Card’s highly controversial/offensive personal views–he is an active Mormon and has been outspoken about his disgust toward homosexuality, and has been a generous donor to anti-gay marriage folks–is interesting. I bought this book second-hand because I don’t support his views personally and therefore didn’t want extra money going to him, and perhaps that made it top-of-mind for me…but for all that he was anti-homosexuality, his book could very easily be read as including it in a positive way. It’s something the reader would have to bring to the book, so to speak, but there’s an awful lot of male nudity (I wish I’d kept tabs on how often the word “naked” was used!) and there’s a fight scene in a shower featuring highly lathered and soapy naked teenage boys. There are barely two female characters in the whole book; it’s not a huge leap. Worth thinking about, anyway.

(Related: I found it interesting/odd that religion is apparently gone from this Earth at the beginning of the book–banned, it seems–except that Jews are held in high regard, and by the end Ender has inadvertently created a religion? That seemed inconsistent.)

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2014 Year in Books

I like to use Goodreads.com to catalog what I’ve read (and to write reviews for all of them). Sometimes I forget what I’ve read or wanted to read, and it’s a great app. This year, just like last, I participated in a self-appointed reading challenge: 30 books by the end of the year. I managed to get to 33. But as a bonus, all the books I read just in 2014 are in one neat little list.
Here are the stats:
Books read: 33
Graphic novels: 8*
Male authors: 14
Female authors: 13
Most-read author (page/word count): Margaret Atwood
Most-read author (titles): Gail Simone (5)
Genres: Fantasy, Non-fiction; Horror; Science-Fiction; Chick Lit, Literary; Graphic Novels; Mystery
Most common genre: Fantasy (12 titles)
Books by Genre: 
2014 books by genre
Favorite Book: The Song of Achilles, Madeline Miller
Most-Hated Book: Sick Puppy, Carl Hiasson
Comics read as single-issues (and therefore didn’t count as a “book” in Goodreads): SagaBlack Widow, Bitch Planet, She-Hulk, Star Wars, Sandman prequel
*The graphic novel count is tough: I didn’t input all the single issues I read (they seemed too short to count as full “books”) and the collection of all the issues of Transmetropolitan counted as 1 book…but would have otherwise been 10. As such, Warren Ellis also gets recognition as a most-read author (10 graphic novels in one collected book).
What does your Year in Books look like? Any surprises?

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Gift from the Internet: LeVar Burton Reads Profane “Children’s Book”

Never again wonder about the power of reading, darlings, or of the internet: Here’s a video of LeVar Burton, of Star Trek: Next Generation and Reading Rainbow infamy, reading profane classic “Go the F*ck To Sleep” for charity.

Seriously, what could be better than childhood idols who support literacy efforts reading funny books to raise money for the Children’s Miracle Network?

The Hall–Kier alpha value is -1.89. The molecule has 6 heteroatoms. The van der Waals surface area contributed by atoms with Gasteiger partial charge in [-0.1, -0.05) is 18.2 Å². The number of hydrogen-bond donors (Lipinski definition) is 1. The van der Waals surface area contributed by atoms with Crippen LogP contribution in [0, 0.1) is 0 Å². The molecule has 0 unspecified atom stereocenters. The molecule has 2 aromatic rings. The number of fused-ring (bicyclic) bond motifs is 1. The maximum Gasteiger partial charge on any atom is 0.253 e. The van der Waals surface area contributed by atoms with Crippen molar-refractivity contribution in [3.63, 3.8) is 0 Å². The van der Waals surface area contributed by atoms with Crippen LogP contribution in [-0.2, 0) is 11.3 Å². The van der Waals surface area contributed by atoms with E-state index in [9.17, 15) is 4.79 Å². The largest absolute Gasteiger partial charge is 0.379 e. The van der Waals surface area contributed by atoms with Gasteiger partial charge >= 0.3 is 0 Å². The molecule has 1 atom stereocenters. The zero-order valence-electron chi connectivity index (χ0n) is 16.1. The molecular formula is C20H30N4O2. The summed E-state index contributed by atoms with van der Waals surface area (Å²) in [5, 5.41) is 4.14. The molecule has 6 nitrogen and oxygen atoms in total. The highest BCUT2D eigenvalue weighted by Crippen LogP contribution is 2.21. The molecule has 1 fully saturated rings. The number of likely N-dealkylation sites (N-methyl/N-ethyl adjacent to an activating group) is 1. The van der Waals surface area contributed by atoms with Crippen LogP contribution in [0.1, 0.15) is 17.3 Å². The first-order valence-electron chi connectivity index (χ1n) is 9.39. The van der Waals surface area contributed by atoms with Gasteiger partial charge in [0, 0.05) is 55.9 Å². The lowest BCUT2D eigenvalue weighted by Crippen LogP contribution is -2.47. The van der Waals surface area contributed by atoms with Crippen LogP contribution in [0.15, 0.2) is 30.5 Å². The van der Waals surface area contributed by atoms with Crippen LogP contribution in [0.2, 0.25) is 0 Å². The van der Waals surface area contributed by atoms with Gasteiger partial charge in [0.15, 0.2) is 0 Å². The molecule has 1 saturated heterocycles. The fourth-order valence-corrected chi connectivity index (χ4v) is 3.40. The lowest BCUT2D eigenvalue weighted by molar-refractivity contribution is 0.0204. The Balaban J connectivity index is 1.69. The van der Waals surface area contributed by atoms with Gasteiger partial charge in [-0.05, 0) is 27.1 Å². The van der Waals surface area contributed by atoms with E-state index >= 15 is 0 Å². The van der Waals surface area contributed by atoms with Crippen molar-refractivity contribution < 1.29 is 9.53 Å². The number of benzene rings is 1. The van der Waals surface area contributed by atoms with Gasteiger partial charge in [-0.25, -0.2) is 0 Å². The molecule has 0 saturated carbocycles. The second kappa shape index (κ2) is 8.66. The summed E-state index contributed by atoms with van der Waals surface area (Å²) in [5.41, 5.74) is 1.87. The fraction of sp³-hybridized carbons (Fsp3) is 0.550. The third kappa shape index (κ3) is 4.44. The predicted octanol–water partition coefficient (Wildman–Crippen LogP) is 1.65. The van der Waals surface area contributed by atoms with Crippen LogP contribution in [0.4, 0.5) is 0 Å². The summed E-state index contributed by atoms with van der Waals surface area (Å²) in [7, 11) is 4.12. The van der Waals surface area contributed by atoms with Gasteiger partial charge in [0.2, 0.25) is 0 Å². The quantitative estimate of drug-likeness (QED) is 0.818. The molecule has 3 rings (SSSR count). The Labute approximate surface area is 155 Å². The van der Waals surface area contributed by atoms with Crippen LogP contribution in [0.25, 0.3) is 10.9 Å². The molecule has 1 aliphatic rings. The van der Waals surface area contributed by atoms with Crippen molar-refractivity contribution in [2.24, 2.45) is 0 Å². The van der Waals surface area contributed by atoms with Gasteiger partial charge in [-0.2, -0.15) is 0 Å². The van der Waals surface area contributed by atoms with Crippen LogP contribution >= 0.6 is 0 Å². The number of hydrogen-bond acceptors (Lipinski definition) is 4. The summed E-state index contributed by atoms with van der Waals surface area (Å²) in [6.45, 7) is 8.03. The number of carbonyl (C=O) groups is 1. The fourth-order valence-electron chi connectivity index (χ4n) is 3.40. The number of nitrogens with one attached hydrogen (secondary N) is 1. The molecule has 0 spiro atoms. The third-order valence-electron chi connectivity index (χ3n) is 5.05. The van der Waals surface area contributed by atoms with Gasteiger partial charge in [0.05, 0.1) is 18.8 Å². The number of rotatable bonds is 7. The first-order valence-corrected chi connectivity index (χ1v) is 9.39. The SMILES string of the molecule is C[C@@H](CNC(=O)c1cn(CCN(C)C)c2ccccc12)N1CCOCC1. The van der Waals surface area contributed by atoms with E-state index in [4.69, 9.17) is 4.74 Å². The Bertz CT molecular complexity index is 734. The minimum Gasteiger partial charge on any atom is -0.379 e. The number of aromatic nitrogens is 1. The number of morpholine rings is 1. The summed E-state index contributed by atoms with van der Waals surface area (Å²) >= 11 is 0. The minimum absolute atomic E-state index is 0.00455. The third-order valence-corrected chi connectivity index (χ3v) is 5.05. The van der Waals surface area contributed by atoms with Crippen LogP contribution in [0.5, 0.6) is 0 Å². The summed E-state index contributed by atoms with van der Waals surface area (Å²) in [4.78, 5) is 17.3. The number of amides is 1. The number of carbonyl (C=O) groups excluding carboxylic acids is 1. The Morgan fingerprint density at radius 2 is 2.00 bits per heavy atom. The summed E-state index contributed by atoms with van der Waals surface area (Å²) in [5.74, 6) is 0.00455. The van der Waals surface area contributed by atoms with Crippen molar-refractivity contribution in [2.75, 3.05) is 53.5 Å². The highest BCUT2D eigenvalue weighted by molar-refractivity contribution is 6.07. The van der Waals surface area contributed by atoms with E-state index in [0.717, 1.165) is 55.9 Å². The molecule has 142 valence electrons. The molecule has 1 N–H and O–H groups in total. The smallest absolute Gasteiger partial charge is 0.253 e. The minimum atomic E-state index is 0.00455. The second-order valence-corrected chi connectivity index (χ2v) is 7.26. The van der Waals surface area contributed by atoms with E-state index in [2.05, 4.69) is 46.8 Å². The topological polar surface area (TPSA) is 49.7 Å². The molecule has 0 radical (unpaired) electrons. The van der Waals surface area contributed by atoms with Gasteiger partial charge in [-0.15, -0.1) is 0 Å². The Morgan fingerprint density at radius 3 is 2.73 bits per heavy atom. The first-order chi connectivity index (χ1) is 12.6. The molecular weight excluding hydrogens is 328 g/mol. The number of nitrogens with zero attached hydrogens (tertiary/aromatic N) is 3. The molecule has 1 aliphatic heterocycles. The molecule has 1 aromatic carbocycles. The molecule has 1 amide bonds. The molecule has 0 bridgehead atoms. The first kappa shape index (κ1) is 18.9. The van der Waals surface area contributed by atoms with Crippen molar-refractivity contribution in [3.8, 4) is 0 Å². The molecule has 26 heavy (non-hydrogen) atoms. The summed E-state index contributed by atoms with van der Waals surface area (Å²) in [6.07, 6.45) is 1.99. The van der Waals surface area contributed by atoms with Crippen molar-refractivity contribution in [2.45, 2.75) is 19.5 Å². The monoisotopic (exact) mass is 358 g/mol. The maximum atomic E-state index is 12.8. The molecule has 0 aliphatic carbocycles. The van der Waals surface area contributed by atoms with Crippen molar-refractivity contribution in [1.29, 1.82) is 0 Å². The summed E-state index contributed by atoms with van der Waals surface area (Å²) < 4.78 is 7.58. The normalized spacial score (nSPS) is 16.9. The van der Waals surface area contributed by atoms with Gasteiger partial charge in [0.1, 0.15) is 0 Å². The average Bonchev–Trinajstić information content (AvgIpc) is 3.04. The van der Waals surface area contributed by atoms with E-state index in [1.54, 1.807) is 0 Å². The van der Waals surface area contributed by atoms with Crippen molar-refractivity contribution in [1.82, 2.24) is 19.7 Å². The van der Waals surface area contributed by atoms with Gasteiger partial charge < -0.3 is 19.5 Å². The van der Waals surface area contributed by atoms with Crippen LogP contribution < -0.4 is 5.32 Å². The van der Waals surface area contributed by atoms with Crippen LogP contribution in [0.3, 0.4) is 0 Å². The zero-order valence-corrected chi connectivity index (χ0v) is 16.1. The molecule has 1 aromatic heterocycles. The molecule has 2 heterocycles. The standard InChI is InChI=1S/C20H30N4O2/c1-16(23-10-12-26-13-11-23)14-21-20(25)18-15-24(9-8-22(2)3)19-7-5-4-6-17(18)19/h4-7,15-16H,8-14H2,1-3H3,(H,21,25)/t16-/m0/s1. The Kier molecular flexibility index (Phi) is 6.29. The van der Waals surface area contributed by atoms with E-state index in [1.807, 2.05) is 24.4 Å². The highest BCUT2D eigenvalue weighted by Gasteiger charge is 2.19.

He helped raise $240,000. Oh, and he’s wearing a Captain Planet t-shirt. Best. Ever.

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November 1, 2014 · 9:10 am

Hate A Book? Don’t Force It.

Author Nick Hornby has made waves with this article about highbrow books, and people’s enjoyment of them. (And it’s fortuitous, because I just started reading one of his books, Juliet, Naked, and he’s just phenomenal.)
Some people have interpreted that article to mean: “don’t read anything hard.”
But I don’t think it’s that at all. I think Hornby is trying to emphasize that reading should not be a chore (though, as I’ve said, sometimes it’s inordinately made into one in school). He’s saying that a book can be a “classic” or “highbrow” or “important” without necessarily being something you’re interested in and will benefit from.
I find it interesting that people are upset by this idea at all. If you replaced “highbrow” with a genre, people wouldn’t be at all surprised that not everyone likes it: ex. “If you don’t like a horror book, it’s ok not to read it. Horror may just not be for you.”
See? Is that scandalous? I don’t think so.
But sometimes we put certain kinds of books on a pedestal, sometimes just because they are challenging. I get the impression that some books–perhaps War and Peace?–are idolized not as books but as achievements to be checked off. “Oh, I read that.” Could you have a conversation about it? Did you enjoy yourself? Probably not, but you can check it off your bucket list.
And if that appeals to you, go ahead, have at it. But I’m 100% unabashedly in support of people reading because they like to read. (And, given enough latitude and choice, that everyone could be a reader if they were only given the opportunity to read the kinds of things they may like.)
Full disclosure: I didn’t get through more than 25 pages of Moby Dick. I know it’s an important and worthy book and all that, but I felt like I was being stabbed by ice picks when I read it. And I don’t feel like I’m missing that much, honestly.
What do you think? Should you buckle down during a hard read, or is it ok to put it aside?